How does Fresno CA try to preserve its historic theaters?
Historic Fresno Theaters have been involved in the community conversation in recent months.
First, there was the intermittent sale of the iconic Tower Theater, which resulted in several legal battles, national commentary and continued Sunday morning protests.
The theatrical operations continued, however, with a tribute to Roy Orbison played on Saturday.
Then there was the Hardy’s Theater, which, just its week ago, became the target of the city’s code enforcement and planning and historic preservation commissions after discovering that the owner had emptied much of the building. inside the building without any supervision or even appropriate authorization.
All of this begs the question, what is the status of other historic Fresno theaters?
Built on F Street in Chinatown in 1948, the Aztec Theater is one of three Fresno theaters listed on the National Register of Historic Places. It was originally used as a Spanish language movie theater, with an emphasis on Mexican films. Until it closed in 1980, it was the only place of its kind in town and brought a “steady diet of films shot during the golden age of Mexican cinema.”
He has also featured personal appearances by Mexican movie stars.
The building was vacant for much of the 1980s and 1990s, and efforts to restore the theater have been underway since the early 2000s. As of 2019, the venue was in use as a concert hall.
A rap concert is scheduled for September 4, according to the theater’s Facebook page
Theater of the Crest
The Crête Theater might be Fresno’s most iconic.
Built in 1949 and operated by Fox West Coast Theaters, the art deco building is on Fresno Street, right next to the old Fulton Mall. It’s a little less visible than the Tower Theater, despite having a 15-meter-high sign, which represents “some of the most elaborate examples of commercial neon work in Fresno.”
The old cinema had been rented to a church for several years, but returned to a performance hall in the 2000s and hosted many concerts, including Rob Zombie in 2011.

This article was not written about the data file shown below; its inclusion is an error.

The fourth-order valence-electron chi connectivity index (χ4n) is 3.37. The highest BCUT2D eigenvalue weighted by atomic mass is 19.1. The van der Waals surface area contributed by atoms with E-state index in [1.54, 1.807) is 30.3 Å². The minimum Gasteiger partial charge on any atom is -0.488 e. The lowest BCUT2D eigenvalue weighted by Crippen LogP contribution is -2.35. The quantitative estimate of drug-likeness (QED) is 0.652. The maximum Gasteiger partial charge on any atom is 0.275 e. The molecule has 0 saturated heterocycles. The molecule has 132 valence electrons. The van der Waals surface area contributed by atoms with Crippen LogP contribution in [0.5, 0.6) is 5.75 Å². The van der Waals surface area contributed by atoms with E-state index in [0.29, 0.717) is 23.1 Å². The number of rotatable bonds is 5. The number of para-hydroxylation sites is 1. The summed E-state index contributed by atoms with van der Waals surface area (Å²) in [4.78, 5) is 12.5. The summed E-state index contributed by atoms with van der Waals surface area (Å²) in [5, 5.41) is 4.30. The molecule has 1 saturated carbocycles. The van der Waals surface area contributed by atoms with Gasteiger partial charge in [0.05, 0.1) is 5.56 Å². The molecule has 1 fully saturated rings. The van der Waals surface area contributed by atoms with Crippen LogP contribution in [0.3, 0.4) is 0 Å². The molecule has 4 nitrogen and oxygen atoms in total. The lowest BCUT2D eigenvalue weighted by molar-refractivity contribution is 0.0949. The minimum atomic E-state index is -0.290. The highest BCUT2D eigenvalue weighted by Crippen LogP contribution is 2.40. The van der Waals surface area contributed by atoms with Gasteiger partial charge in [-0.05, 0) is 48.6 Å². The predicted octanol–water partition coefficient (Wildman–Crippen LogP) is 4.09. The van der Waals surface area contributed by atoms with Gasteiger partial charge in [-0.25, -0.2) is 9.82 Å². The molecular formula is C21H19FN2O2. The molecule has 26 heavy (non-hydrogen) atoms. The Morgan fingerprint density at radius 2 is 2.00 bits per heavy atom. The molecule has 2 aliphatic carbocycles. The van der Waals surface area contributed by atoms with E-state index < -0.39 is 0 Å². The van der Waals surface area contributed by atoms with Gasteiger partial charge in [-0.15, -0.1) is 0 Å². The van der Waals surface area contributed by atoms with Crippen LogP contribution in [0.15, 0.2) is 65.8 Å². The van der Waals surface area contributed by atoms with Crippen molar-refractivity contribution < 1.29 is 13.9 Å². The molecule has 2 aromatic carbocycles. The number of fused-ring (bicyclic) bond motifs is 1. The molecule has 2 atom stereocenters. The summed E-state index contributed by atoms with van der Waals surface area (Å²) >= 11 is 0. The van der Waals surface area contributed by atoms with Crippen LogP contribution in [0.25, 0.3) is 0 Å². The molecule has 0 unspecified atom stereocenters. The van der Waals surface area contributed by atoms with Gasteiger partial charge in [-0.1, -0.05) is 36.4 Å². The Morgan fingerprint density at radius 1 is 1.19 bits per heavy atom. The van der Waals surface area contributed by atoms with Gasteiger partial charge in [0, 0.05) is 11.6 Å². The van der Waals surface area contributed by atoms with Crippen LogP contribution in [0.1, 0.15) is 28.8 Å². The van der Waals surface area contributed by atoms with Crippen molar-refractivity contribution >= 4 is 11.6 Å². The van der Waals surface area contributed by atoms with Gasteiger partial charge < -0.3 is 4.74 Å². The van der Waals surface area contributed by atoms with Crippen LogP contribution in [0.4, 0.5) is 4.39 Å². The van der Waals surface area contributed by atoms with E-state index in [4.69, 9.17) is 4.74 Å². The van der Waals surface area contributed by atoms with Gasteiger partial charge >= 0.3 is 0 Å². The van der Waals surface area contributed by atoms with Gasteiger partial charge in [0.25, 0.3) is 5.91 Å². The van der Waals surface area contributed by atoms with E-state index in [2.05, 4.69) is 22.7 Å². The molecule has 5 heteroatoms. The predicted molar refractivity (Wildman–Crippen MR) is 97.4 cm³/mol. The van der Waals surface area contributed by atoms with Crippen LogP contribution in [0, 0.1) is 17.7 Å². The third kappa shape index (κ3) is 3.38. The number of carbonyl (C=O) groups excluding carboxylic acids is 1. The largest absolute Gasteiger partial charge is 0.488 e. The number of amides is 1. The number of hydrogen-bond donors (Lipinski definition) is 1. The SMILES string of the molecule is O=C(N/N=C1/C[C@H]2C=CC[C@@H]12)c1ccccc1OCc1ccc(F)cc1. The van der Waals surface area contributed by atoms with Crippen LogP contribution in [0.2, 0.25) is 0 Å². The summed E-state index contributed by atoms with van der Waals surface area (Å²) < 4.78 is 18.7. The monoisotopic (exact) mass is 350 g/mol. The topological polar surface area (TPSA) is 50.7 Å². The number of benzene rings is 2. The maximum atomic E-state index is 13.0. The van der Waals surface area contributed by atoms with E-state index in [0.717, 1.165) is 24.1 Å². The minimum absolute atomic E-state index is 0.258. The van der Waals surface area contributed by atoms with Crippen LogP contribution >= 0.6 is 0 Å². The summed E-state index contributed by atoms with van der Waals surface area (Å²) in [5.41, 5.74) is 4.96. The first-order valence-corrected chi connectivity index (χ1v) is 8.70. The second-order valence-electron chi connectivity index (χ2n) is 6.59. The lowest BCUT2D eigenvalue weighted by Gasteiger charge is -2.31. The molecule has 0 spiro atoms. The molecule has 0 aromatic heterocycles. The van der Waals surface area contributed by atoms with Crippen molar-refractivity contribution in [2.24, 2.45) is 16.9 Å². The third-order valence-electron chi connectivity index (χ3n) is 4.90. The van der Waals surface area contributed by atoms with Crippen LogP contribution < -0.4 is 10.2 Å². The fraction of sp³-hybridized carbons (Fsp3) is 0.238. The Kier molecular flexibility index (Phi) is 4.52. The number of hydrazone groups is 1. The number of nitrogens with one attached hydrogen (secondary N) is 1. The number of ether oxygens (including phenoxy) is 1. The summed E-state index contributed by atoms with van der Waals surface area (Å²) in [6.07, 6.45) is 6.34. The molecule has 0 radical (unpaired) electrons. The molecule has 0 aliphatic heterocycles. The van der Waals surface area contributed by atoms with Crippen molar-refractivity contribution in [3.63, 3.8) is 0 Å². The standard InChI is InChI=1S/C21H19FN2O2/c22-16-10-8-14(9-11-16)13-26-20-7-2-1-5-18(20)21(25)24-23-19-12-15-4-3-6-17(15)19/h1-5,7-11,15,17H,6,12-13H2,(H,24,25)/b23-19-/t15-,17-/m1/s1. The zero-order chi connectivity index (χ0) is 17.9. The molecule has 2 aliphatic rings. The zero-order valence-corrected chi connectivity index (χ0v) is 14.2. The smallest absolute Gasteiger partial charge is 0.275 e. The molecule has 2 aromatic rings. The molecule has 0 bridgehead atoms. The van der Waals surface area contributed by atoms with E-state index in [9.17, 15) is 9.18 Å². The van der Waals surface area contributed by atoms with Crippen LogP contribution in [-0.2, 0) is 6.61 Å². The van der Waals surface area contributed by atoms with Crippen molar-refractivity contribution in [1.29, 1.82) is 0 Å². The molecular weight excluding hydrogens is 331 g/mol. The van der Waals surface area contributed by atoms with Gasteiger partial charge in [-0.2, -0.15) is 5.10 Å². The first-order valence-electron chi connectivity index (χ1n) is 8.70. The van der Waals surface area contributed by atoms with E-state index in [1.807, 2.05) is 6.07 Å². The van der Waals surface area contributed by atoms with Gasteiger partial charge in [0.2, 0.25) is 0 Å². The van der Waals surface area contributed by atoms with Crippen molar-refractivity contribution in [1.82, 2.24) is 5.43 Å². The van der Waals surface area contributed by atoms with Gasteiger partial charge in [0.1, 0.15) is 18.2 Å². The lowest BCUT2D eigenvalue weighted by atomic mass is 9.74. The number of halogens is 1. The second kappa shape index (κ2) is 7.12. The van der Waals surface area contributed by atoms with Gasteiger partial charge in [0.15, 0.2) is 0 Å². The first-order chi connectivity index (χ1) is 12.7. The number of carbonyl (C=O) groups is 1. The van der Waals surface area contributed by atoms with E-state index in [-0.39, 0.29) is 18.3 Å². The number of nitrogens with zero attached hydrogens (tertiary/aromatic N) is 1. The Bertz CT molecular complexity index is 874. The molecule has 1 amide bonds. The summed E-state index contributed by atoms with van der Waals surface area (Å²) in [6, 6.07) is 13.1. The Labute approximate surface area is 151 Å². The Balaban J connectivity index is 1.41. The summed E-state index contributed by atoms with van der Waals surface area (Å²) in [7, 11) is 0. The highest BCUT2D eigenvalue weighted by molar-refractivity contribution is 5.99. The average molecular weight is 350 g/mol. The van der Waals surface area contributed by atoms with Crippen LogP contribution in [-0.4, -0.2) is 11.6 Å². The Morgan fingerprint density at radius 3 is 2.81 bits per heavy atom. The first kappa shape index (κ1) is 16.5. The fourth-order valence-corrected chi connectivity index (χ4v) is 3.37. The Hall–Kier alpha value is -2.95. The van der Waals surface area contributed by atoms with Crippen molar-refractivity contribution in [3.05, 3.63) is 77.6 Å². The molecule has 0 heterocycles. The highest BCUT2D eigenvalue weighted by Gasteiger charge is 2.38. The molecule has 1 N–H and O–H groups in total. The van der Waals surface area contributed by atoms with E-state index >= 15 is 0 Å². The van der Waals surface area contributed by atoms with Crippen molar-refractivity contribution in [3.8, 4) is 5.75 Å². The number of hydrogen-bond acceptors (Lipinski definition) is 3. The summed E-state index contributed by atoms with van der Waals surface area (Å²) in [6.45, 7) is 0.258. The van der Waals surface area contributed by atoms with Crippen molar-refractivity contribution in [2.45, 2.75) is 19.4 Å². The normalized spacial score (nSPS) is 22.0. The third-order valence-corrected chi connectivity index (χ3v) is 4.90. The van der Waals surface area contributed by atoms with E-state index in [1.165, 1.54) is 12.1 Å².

Before the pandemic, the theater was known to show classic and cult movies.
The Warnors Theater (or Warner’s Theater, or Pantages) could arguably be the most important of Fresno’s remaining historic theaters. Especially for music fans.
It opened in 1928 as a Pantages theater hosting vaudeville acts and equipped with a unique Robert Morton pipe organ (still functional). A year later, the theater was sold to Warner Brothers and became the company’s second theater on the entire West Coast.
The Warnor changed its name in 1960, replacing the E with an O.
The building was avoided from becoming a parking lot by the Caglia family in the 1970s and found a niche as a serious concert hall. It hosted performances both inside the theater and in a smaller hall on the second floor. In its heyday, the theater hosted everyone from AC / DC and a young REM to Miles Davis and the Clashes. In 2018, the theater hosted a three-night reunion for Neil Young and Crazy Horse.
The theater currently operates as a non-profit performing arts organization.
He recently expanded its board of directors and is working on reopening the complex’s three performance venues – the Theater, Frank’s Place and the Star Palace. Frank’s Place was open with live music for the August Art Hop event on Thursday.
The rest of the complex, which occupies a full block in Fulton and Tuolumne, rents space from several hip retailers, including Root, Scraps and Fulton Street Coffee.
Located just down the block in Fulton and Stanislaus, Wilson theater also served as a popular music venue, although it functioned as a movie theater for most of its life and is now a church.
It also opened as a vaudeville house in 1926 and first became a movie theater – Fox Wilson Theater – in 1932.
It operated in this way until the 1970s.
The venue was used for live music for much of the early to mid-1990s, welcoming mostly rock and metal bands like Danzig, Pantera and Tool. The latter gave the last concert of the theater in 1996.
The theater was taken over by Cornerstone Church, which uses the space for weekly services and other events. The church has been a good steward of the historical hallmarks of the theater, including the illuminated marquee.